Agroinvestor magazine published an article devoted to the most prominent problems of berry production in 2021. Among the invited experts to express their opinion on this issue was Larisa Yerina, the Head of the Sales Department of ECO-Culture holding.
This year’s harvest was expected to increase significantly compared to last season. At the same time, however, according to experts, the expectations are unlikely to be met. The reason is simple – the shortage of personnel. Before, it was migrant workers who harvested crops in the open ground and tunnel greenhouses, but this year that staff resource turned out to be limited. The situation was foreseen by some producers who reduced the area of berry crop cultivation in advance.
The harvesting of strawberries, raspberries, blueberries, and buckthorn berries is still going on, but it is already clear that the yields will not exceed last year’s level. At the same time, weather conditions in 2021 were much better – there were no major droughts or frosts. Still, the lack of the right amount of labor made a difference leading to a lack of domestic berries on the shelves this year. Another factor that contributed to the harvest reduction was a significant rise in the price for fertilizers, materials for the construction of greenhouses, packaging, as well as other associated commodities. All this inevitably led to an increase in retail prices for berries.
Nowadays, fresh berries can be bought year-round in Russia thanks to the constant supply of imported products. In addition, there are more and more enterprises in Russia that cultivate berry crops in greenhouses. This year alone, several new greenhouse projects have been launched in the country. The technology of tunnel cultivation of raspberries is becoming more and more popular, which is another positive trend in the industry. Whereas previously Russian raspberries almost never made it to store shelves due to inadequate quality, today “tunnel” berries began to appear in retail chains with increasing frequency.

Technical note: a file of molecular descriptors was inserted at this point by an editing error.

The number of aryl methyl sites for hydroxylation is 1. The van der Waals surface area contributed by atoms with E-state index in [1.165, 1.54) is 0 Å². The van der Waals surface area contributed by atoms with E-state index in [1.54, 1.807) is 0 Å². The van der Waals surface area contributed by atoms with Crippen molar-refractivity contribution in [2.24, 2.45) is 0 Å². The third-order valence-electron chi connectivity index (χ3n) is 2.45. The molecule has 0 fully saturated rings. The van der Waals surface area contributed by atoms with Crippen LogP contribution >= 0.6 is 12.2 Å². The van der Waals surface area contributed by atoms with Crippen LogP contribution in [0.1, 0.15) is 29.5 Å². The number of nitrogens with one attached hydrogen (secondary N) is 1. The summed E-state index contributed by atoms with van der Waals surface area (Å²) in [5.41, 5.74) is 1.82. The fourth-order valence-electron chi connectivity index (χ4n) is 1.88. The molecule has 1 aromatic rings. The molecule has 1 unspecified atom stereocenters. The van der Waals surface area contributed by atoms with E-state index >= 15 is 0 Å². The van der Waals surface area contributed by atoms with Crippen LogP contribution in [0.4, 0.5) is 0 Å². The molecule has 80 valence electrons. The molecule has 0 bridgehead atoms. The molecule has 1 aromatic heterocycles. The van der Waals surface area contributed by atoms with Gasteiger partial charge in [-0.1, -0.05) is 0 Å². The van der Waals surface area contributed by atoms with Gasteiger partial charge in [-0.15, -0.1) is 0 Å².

According to Larisa Yerina, Russian agrarians today face the problem of replacing about a million tons of imported berries and fruits. But so far most of such products in Russia are produced by small farms and grown outdoors. The strong dependence of the harvest on external factors makes supplies to stores unstable. At the same time, there is a persistent trend in the world market to switch from outdoor to greenhouse cultivation. This way, products of consistently high quality can be produced all year round, which makes it possible to enter into long-term contracts with retail chains. These days, the largest segment of the market is occupied by strawberries. Meanwhile, raspberries, blackberries, and blueberries show good dynamics as well. The trend for healthy eating and avoidance of sugar has opened another niche for entrepreneurs, which is the production of berry snacks.
In Russia, the greenhouse cultivation of berry crops is developing extremely slowly. This can be explained by the low financing of the industry – investors don’t seem to have confidence that the domestic consumer is ready to steadily afford berries grown in greenhouses. At the same time, it is not clear whether domestic products can compete with their relatively inexpensive Egyptian analogs, which are supplied to Russia during winter. In the meantime, the drop in people’s incomes has already led to the reduction of demand for berries both on the food markets and in the vegetable stalls.
ECO-Culture holding has long-term plans for the construction of berry greenhouse complexes, but so far the projects are only at the development stage. Currently, the company is actively researching the industry of berry production – the market capacity in this direction is far from being used up.
The Head of the Sales Department of the agricultural holding is convinced of the niche’s prospects. The company intends to extrapolate the experience of vegetable production to the cultivation of berries to please the domestic consumer with ecologically clean, tasty, and healthy strawberries, raspberries, and blueberries.
For the full text of the article, please visit the Agroinvestor online magazine’s website.